Song Line-Thin Place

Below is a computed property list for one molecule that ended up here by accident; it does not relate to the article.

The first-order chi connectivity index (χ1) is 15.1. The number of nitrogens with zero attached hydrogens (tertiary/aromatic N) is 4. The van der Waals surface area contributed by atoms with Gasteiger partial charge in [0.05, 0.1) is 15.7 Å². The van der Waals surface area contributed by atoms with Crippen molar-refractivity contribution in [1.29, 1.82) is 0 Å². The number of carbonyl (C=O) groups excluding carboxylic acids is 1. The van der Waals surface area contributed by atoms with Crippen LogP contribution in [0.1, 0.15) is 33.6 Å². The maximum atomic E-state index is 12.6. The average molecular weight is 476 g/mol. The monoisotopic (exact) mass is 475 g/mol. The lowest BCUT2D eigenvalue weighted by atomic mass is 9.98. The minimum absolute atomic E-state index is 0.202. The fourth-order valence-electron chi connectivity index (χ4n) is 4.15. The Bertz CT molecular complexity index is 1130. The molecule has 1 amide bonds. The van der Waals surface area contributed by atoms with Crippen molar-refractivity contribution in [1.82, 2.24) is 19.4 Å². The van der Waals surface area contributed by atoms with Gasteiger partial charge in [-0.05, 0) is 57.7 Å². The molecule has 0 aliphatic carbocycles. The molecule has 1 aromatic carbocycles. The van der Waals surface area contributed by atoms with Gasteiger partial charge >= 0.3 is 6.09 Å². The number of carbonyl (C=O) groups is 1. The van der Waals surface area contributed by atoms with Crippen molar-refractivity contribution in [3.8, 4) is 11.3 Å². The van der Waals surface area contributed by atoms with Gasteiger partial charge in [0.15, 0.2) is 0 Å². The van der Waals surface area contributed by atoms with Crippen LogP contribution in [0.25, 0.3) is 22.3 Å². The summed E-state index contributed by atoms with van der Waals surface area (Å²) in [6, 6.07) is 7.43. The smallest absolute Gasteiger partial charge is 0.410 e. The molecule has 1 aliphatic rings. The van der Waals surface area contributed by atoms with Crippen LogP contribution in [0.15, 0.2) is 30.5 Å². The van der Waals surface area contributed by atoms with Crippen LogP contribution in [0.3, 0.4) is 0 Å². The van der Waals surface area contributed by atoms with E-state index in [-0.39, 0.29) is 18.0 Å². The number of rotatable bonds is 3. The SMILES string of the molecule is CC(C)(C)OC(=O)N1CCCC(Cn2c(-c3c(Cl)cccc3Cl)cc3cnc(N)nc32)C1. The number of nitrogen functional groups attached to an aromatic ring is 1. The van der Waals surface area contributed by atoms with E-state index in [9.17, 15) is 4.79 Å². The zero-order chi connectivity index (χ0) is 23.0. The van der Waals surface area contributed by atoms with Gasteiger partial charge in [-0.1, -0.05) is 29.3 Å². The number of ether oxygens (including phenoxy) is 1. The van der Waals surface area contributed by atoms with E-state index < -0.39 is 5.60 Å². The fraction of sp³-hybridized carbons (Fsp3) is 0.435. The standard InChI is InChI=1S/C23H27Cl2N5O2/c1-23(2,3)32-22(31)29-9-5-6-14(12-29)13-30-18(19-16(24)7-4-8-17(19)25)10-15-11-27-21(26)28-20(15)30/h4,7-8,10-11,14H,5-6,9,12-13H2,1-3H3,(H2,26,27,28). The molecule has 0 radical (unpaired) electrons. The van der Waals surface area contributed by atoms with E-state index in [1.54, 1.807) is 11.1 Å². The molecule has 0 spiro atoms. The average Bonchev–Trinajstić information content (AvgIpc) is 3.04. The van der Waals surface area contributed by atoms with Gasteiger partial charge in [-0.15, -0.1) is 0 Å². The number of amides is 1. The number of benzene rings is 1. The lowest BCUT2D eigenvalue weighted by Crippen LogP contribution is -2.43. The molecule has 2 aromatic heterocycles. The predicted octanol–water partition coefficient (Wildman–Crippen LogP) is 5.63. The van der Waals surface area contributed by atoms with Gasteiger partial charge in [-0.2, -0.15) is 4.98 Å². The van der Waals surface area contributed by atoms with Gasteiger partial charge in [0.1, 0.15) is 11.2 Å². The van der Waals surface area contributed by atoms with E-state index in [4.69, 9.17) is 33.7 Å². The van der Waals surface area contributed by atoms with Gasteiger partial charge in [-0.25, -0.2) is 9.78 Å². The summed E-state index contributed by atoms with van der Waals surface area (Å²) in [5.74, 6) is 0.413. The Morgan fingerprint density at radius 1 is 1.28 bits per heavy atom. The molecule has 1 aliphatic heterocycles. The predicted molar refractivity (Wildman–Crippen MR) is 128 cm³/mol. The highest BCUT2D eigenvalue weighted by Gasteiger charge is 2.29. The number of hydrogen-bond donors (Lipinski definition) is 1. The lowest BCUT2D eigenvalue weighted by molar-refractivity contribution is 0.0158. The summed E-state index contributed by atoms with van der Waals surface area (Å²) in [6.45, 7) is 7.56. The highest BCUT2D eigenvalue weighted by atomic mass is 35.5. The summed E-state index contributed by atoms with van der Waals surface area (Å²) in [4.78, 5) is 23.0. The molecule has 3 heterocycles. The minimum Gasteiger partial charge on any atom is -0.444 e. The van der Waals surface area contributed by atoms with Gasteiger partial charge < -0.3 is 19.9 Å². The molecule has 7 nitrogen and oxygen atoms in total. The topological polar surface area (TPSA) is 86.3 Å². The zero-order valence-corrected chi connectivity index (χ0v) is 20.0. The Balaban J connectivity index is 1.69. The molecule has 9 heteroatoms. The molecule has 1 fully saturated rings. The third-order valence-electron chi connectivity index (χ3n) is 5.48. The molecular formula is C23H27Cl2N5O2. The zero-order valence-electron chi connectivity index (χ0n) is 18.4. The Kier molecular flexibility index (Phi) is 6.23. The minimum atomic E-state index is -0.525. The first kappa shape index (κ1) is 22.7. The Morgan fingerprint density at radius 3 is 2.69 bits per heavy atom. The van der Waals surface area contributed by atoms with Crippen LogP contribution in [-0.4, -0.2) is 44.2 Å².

Three years in the making, the musical collaboration between Cath Connelly and Greg Hunt is finally realised ! Entitled Song Line - Thin Place, this stunning CD brings together traditional Celtic tunes and contemporary arrangements. This rewarding collaboration between Cath (on Celtic harp) and Greg (on fiddle and mandolin) has culminated in an album of haunting beauty and emotional depth. The whole process of making this CD has seen a fusion between the Aboriginal concept of Song Line and the Celtic notion of Thin Place. In travelling particular geographical routes and "singing the country", a Song Line connects our experiences with the knowledge and wisdom of the spirits of the ancestors. At the same time, it is in the Celtic Thin Place that the veil between the here and the hereafter becomes so thin that you can almost reach through and touch the other side. Deep friendships, sacred sites and times of death all put us in touch with the Thin Place. Greg writes, "we've really tried to identify with both our sense of place here in Australia as well as our Celtic ancestry. To capture some of the movement between both dimensions, we've deliberately placed the songs on this CD in an order that alternates between slow, reflective music and more upbeat rhythms." In describing the recording process, Cath and Greg speak often of "the goose-bump principle". In Cath's words, "when everything had a sense of rightness in the studio session - when we were totally in the zone, in tune with our instruments, our songs and each other ... well, we knew when we'd captured that essence we were after. I believe this comes across in the finished product." There are some fine examples of the characteristically Celtic elements of laughter, lament and lullaby on the album. Gartan Mother's Lullaby / Planxty Fanny Power moves freely between two traditional lullabies. The traditional song Quiet Land of Erin is a lament from the aftermath of Ireland's potato famine in the nineteenth century, while the Turlough O'Carolan tune Planxty Irwin captures the "laughter" dimension of much Celtic music.